Since the fructans are not oil soluble, you can use the entire scallion, green and white portions, or even actually onions (white, yellow or red), to make infused-oil, if the proper techniques are followed, which are outlined in our recipe.

Please refer to our recipe for Onion-Infused Oil to learn more.

bunch of fresh scallions at the farmers market
Shopping at the farmers market is a great way to find super fresh produce, such as scallions. There is some fresh mint to the left.

Scallions & FODMAPs

How To Buy

Scallions are typically sold in bunches of about 6 to 8 scallions and an entire bunch weighs approximately 4-ounces (115 g).

Look for greens that are vibrant, crisp and firm. They should not be floppy or soft. The roots, which are often intact, should also look fresh and not at all slimy.


How To Store

Bring your scallion bunches home and place the root end in a container filled with a couple of inches of cool water. Place a plastic bag loosely over the greens and store in the refrigerator.

Change the water every couple of days. The scallions should last about a week and retain their crispness.


How To Prep

For our FODMAP purposes, the first thing we are going to do is remove the greens from the white/root portion. This should be fairly easy to see. Look at the image below. The greens of one “bunch” average about 1-ounce (30 g) in weight.

scallion on cutting board, scallion greens separated from white portion

One you have the greens separated, simply prepare them as directed in individual recipes. They are usually chopped, sliced or minced.

The smaller they are chopped, the stronger their onion flavor. Cooking also mellows their flavor.

Don’t discard your white portions! You can re-grow the greens! Read on below.


How To Grow

You can of course grow scallions in the garden if you are so lucky to have access. But you can also grow scallion greens at home in a glass!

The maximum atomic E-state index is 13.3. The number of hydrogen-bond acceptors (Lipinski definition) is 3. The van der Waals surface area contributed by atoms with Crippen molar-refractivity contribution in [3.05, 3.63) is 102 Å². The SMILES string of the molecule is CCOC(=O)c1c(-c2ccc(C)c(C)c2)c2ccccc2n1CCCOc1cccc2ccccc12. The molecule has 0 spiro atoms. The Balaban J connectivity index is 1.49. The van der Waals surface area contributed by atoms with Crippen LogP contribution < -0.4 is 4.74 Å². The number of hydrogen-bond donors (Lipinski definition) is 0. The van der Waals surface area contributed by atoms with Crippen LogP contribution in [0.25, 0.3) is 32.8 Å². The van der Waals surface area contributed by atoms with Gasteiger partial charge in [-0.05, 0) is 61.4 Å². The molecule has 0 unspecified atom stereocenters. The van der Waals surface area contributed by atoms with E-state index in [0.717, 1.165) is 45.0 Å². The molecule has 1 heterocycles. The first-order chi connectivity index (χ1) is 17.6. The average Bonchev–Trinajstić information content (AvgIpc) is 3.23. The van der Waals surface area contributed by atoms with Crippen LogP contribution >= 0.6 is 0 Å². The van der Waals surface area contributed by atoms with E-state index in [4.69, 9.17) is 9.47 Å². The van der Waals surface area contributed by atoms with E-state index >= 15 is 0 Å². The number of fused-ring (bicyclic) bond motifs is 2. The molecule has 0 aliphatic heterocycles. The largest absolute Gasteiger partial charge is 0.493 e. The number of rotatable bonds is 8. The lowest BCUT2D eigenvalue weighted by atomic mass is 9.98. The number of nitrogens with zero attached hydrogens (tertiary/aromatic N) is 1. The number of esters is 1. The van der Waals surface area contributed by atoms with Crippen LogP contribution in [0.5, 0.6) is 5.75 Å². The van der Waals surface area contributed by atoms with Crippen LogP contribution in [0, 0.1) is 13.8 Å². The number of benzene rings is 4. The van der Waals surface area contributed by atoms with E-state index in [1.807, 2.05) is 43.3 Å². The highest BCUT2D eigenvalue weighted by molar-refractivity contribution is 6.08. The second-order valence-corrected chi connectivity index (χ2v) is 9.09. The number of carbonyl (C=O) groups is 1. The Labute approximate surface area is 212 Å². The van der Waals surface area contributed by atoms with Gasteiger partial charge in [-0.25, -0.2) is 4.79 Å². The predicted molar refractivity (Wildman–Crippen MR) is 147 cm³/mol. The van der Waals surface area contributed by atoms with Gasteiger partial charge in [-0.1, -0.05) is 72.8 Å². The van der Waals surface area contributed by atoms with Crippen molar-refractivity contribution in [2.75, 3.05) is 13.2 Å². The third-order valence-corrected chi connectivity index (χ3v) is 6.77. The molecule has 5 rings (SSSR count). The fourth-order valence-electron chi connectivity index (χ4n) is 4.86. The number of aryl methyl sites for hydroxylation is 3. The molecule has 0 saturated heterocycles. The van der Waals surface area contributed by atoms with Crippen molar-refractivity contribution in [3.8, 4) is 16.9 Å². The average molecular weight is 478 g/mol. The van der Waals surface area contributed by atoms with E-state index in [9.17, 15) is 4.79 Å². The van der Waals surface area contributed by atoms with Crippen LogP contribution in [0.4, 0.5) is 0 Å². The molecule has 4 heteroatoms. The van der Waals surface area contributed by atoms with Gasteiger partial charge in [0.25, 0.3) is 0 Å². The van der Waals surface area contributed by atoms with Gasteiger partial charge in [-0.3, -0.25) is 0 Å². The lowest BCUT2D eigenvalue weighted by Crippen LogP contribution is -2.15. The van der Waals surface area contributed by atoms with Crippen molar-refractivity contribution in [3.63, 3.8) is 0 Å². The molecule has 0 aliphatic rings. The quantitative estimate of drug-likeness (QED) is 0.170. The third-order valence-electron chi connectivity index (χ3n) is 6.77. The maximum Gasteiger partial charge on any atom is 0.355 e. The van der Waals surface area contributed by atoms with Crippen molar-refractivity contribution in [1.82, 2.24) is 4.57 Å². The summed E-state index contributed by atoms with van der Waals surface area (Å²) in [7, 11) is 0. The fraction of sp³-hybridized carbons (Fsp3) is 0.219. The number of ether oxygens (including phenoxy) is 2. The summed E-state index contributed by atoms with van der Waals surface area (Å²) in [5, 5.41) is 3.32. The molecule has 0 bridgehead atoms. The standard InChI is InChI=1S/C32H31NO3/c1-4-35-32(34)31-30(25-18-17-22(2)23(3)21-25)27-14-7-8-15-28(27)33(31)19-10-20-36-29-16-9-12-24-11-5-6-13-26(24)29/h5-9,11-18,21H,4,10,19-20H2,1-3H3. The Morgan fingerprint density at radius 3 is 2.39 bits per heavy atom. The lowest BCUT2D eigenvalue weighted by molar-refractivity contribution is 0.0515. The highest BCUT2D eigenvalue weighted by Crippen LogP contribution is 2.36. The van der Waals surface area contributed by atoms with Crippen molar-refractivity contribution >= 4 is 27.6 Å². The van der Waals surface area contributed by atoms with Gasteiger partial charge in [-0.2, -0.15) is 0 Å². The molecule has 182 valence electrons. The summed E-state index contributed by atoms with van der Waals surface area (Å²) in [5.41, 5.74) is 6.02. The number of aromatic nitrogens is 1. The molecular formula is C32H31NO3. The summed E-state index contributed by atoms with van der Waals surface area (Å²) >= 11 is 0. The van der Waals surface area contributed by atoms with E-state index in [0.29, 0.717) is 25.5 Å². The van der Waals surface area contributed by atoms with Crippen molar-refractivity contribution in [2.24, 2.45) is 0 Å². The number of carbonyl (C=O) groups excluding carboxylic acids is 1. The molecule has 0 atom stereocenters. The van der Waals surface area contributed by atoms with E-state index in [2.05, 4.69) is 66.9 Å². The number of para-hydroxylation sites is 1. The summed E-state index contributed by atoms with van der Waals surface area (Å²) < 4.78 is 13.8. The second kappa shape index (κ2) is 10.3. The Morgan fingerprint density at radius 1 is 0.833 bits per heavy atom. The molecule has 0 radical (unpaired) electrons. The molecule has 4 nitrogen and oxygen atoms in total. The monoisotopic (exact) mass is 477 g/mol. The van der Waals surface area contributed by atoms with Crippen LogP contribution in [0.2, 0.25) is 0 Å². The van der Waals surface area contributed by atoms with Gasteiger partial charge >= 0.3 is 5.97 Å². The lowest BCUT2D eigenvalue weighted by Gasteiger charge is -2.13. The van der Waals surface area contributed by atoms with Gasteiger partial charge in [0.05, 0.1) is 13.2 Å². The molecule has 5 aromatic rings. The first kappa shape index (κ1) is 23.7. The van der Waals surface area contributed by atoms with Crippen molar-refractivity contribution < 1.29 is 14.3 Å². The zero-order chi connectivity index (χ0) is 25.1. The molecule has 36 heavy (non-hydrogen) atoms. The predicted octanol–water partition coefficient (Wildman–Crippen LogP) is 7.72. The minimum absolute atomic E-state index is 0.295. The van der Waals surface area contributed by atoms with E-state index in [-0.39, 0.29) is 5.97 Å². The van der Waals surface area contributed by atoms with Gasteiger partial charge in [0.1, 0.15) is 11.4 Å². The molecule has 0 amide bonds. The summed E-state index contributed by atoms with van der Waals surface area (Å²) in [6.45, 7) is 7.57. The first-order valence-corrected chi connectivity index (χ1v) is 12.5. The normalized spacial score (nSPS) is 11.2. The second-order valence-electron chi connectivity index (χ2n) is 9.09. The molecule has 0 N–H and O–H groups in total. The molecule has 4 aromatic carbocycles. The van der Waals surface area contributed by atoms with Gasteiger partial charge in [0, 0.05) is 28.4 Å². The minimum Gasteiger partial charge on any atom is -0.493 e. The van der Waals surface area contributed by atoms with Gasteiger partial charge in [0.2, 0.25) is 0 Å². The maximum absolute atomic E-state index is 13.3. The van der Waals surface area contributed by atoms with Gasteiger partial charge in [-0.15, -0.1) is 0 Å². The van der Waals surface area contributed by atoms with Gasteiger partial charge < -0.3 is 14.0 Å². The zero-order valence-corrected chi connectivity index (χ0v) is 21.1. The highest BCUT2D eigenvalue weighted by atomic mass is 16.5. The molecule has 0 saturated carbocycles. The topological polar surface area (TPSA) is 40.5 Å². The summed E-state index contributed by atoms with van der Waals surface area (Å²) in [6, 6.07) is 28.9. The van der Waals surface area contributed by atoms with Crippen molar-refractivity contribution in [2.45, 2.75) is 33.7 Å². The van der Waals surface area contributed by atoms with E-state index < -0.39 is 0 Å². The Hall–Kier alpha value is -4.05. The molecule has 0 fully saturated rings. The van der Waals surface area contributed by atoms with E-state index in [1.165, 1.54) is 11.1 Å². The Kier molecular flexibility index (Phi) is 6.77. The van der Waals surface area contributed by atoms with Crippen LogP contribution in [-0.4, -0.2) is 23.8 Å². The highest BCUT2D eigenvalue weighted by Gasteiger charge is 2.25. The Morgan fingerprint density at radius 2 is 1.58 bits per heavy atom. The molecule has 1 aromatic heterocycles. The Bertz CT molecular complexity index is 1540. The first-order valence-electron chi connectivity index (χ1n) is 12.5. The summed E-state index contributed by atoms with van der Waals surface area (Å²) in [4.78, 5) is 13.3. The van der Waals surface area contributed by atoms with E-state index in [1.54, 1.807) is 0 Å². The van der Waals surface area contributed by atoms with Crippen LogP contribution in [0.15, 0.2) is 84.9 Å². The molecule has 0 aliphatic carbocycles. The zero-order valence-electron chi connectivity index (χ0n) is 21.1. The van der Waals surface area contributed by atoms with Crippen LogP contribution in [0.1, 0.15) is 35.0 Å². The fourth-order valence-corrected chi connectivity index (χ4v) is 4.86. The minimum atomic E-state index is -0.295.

scallions growing vertically in a glass against a dark background

Once you have used the scallion greens and are left with the white portion and attached root, you can re-grow the scallion greens in a glass of water!

And since the greens are what we need, this is a fun and frugal technique.

Check out our article Grow Your Scallions – In A Glass! to learn more.


How To Use

Scallions are just as often cooked as they are used raw.

Cooking will mellow their flavor, while used raw will showcase their sharpness. They are still mellower than yellow or white onions.

You can use the whole scallion to make Onion-Infused Oil and we highly recommend that you try it. You can choose to use olive oil as a base or a more neutral vegetable oil, such as canola, rice bran or sunflower.

The olive oil base is best for Italian and Mediterranean cooking. Neutral oil bases are best for Asian and Mexican cooking, as examples.

Most infused-oils on the market are olive oil based. Making your own allows you to control this choice.

Of course, you can use the onion-infused oils any way you like as they are low FODMAP!

FYI, we have a Garlic-Infused Oil recipe as well.


Go Cook & Eat Scallions!

We hope this information about Scallions & FODMAPs will encourage you to use them in your low FODMAP cooking in all the diet-complaint ways that they can be enjoyed!

We have many recipes for you that feature scallions and onion flavor, such as:

AND SO MANY MORE!